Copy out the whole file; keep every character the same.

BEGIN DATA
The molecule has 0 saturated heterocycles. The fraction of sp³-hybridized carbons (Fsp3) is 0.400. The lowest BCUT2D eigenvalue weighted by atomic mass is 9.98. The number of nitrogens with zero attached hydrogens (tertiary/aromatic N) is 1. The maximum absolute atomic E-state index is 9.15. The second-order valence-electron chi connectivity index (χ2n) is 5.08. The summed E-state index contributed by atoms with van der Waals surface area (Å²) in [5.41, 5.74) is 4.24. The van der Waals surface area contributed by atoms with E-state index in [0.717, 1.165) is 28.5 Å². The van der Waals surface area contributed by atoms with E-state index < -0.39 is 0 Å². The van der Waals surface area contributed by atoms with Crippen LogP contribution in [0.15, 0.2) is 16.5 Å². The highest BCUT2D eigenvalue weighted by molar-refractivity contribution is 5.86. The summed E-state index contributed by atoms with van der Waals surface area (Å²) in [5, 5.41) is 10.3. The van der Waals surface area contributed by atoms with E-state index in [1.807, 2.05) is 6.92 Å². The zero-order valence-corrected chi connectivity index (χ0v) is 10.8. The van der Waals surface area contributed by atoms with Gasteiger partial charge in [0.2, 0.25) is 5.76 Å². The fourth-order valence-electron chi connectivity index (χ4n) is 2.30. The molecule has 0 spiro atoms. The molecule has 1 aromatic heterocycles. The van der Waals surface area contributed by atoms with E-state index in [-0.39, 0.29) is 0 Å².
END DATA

The molecule has 0 saturated heterocycles. The fraction of sp³-hybridized carbons (Fsp3) is 0.400. The lowest BCUT2D eigenvalue weighted by atomic mass is 9.98. The number of nitrogens with zero attached hydrogens (tertiary/aromatic N) is 1. The maximum absolute atomic E-state index is 9.15. The second-order valence-electron chi connectivity index (χ2n) is 5.08. The summed E-state index contributed by atoms with van der Waals surface area (Å²) in [5.41, 5.74) is 4.24. The van der Waals surface area contributed by atoms with E-state index in [0.717, 1.165) is 28.5 Å². The van der Waals surface area contributed by atoms with E-state index < -0.39 is 0 Å². The van der Waals surface area contributed by atoms with Crippen LogP contribution in [0.15, 0.2) is 16.5 Å². The highest BCUT2D eigenvalue weighted by molar-refractivity contribution is 5.86. The summed E-state index contributed by atoms with van der Waals surface area (Å²) in [5, 5.41) is 10.3. The van der Waals surface area contributed by atoms with E-state index in [1.807, 2.05) is 6.92 Å². The zero-order valence-corrected chi connectivity index (χ0v) is 10.8. The van der Waals surface area contributed by atoms with Gasteiger partial charge in [0.2, 0.25) is 5.76 Å². The fourth-order valence-electron chi connectivity index (χ4n) is 2.30. The molecule has 0 spiro atoms. The molecule has 1 aromatic heterocycles. The van der Waals surface area contributed by atoms with E-state index in [-0.39, 0.29) is 0 Å².